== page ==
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Biomedical Engineering pres.

"Quantifying Temperature’s Effect on the Cardiovascular System"

Oral Defense for A. Colleen Crouch

Biomedical Engineering Biomedical Engineering
Biomedical Engineering
“Those diseases that medicines do not cure are cured by the knife. Those that the knife does not cure are cured by fire. Those that fire does not cure, must be considered incurable.” Hippocrates in 370 BC made the first recorded mention of the use of heat as a therapeutic. To this day, the effect of temperature on the body is of interest to clinicians, athletes, researchers, and perhaps anyone that has lived through Georgia summers or Michigan winters. The body maintains temperature homeostasis by the process of thermoregulation. The body’s ability to thermoregulate is an important coping mechanism to withstand various physiological states, such as fever, and environmental exposures such as the weather. The cardiovascular (CV) system plays a vital role in thermoregulation because of its influence on heat transfer via forced convection and conduction by changes in blood distribution, blood velocity, and proximity of tissues. It remains unclear how the allocation of blood in various compartments (such as the innermost core, fat, muscle, and skin) changes with temperature. Challenges in measuring core vasculature have resulted in a lack of empirical information regarding how it might change with core temperature. Therefore, to fully understand the CV system’s role in thermoregulation, this thesis focuses on using murine models to study the effect of temperature on core vasculature. The overall purpose is to provide a novel and physiologically accurate approach to studying thermoregulation by incorporating structural and functional changes in the CV system occurring in the core. Using murine models and MRI, we noninvasively quantified structural and functional vascular response in core arteries and veins to increasing core body temperature. We also studied the effects of sex and age on the CV response to increasing temperature. Using a PID-controlled heater to blow hot air across the animals, core temperature was controlled from mild hypothermia (35 °C) to mild hyperthermia (38 °C). At each temperature, we imaged three to four locations of the body from head-to-toe, and quantified blood flow and velocity, vessel area, and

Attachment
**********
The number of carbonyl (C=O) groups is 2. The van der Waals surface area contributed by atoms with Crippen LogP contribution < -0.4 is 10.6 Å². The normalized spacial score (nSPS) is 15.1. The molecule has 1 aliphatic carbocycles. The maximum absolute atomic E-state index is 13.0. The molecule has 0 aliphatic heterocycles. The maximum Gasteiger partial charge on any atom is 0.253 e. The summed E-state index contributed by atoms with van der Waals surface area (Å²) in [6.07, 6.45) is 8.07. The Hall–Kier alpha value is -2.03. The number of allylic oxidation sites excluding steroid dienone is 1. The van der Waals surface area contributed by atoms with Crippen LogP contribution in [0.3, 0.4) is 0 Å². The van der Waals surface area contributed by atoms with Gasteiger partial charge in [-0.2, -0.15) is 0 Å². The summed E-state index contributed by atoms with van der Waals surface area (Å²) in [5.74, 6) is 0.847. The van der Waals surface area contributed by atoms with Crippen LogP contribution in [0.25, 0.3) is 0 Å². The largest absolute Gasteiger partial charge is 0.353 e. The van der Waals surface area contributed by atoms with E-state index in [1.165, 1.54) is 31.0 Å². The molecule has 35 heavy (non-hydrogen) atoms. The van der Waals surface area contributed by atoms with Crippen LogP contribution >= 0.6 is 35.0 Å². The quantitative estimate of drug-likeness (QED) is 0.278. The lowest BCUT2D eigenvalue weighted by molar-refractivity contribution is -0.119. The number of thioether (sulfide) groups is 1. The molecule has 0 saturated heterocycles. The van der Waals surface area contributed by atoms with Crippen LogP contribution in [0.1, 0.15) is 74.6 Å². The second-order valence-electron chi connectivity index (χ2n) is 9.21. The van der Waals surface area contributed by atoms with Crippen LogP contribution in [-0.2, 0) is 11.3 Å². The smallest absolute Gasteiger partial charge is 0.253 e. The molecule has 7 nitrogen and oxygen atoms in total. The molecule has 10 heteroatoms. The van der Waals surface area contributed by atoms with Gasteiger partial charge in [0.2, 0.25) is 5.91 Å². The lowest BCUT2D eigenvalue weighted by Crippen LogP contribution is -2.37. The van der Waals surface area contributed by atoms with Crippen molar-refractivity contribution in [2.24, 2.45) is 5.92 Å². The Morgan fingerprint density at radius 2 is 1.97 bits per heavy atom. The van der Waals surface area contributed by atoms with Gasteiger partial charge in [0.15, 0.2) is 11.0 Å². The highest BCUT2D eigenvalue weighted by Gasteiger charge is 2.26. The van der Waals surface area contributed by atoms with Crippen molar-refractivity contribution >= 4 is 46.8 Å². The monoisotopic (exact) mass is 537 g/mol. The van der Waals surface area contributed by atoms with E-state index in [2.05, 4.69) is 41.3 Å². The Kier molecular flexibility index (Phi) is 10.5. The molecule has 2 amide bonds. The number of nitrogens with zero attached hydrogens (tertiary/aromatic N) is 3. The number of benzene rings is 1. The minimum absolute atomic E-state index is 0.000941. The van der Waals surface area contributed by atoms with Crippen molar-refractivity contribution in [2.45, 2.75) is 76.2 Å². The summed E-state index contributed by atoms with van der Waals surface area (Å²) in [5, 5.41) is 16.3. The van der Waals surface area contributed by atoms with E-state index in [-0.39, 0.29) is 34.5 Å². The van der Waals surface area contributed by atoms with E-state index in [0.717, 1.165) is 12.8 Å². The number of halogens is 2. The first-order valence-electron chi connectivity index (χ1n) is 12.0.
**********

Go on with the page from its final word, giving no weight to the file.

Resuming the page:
measured circumferential cyclic strain of the core vessels. Overall, we have shown: 1) that increases in flow occur in most arteries and veins, which is opposite to current hypotheses regarding the venous response; 2) that the magnitude of increased flow varies based on anatomical location; and, 3) that the increase in flow sometimes involves cross-sectional area and velocity and other times involves only one or the other. These vascular responses are also influenced by sex and age. It is important to incorporate the cardiovascular changes occurring in the core into future bioheat or computational fluid dynamics modeling because blood flow is critical in heat
generation and transfer in vivo. This research can help researchers, clinicians, and others interested in temperature’s effect to better model and predict cardiovascular outcomes.
Biomedical Engineering Biomedical Engineering
Biomedical Engineering
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